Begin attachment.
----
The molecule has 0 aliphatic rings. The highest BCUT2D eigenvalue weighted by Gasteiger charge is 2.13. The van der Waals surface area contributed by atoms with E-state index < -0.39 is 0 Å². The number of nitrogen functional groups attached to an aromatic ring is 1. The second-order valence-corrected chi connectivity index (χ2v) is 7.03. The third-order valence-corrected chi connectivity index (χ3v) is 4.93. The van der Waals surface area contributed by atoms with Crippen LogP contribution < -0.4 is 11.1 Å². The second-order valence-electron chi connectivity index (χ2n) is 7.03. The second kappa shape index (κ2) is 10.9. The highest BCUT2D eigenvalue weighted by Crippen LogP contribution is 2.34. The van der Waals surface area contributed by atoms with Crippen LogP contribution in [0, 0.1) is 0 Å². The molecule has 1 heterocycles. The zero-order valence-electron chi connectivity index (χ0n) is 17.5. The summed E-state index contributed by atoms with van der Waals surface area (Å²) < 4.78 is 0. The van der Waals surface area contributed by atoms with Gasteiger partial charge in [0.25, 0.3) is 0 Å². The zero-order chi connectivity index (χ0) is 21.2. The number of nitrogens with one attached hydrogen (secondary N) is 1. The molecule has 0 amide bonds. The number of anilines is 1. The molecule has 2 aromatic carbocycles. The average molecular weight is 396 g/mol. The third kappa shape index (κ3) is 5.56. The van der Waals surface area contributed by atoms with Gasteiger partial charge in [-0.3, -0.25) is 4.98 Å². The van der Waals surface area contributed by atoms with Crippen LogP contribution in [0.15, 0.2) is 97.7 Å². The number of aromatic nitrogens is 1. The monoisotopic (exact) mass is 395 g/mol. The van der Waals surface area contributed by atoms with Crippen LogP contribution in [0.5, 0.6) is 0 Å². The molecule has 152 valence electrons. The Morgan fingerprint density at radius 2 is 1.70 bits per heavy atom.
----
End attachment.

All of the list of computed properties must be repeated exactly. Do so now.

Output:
The molecule has 0 aliphatic rings. The highest BCUT2D eigenvalue weighted by Gasteiger charge is 2.13. The van der Waals surface area contributed by atoms with E-state index < -0.39 is 0 Å². The number of nitrogen functional groups attached to an aromatic ring is 1. The second-order valence-corrected chi connectivity index (χ2v) is 7.03. The third-order valence-corrected chi connectivity index (χ3v) is 4.93. The van der Waals surface area contributed by atoms with Crippen LogP contribution < -0.4 is 11.1 Å². The second-order valence-electron chi connectivity index (χ2n) is 7.03. The second kappa shape index (κ2) is 10.9. The highest BCUT2D eigenvalue weighted by Crippen LogP contribution is 2.34. The van der Waals surface area contributed by atoms with Crippen LogP contribution in [0, 0.1) is 0 Å². The molecule has 1 heterocycles. The zero-order valence-electron chi connectivity index (χ0n) is 17.5. The summed E-state index contributed by atoms with van der Waals surface area (Å²) < 4.78 is 0. The van der Waals surface area contributed by atoms with Gasteiger partial charge in [0.25, 0.3) is 0 Å². The zero-order chi connectivity index (χ0) is 21.2. The number of nitrogens with one attached hydrogen (secondary N) is 1. The molecule has 0 amide bonds. The number of anilines is 1. The molecule has 2 aromatic carbocycles. The average molecular weight is 396 g/mol. The third kappa shape index (κ3) is 5.56. The van der Waals surface area contributed by atoms with Gasteiger partial charge in [-0.3, -0.25) is 4.98 Å². The van der Waals surface area contributed by atoms with Crippen LogP contribution in [0.15, 0.2) is 97.7 Å². The number of aromatic nitrogens is 1. The monoisotopic (exact) mass is 395 g/mol. The van der Waals surface area contributed by atoms with Crippen LogP contribution in [0.5, 0.6) is 0 Å². The molecule has 152 valence electrons. The Morgan fingerprint density at radius 2 is 1.70 bits per heavy atom.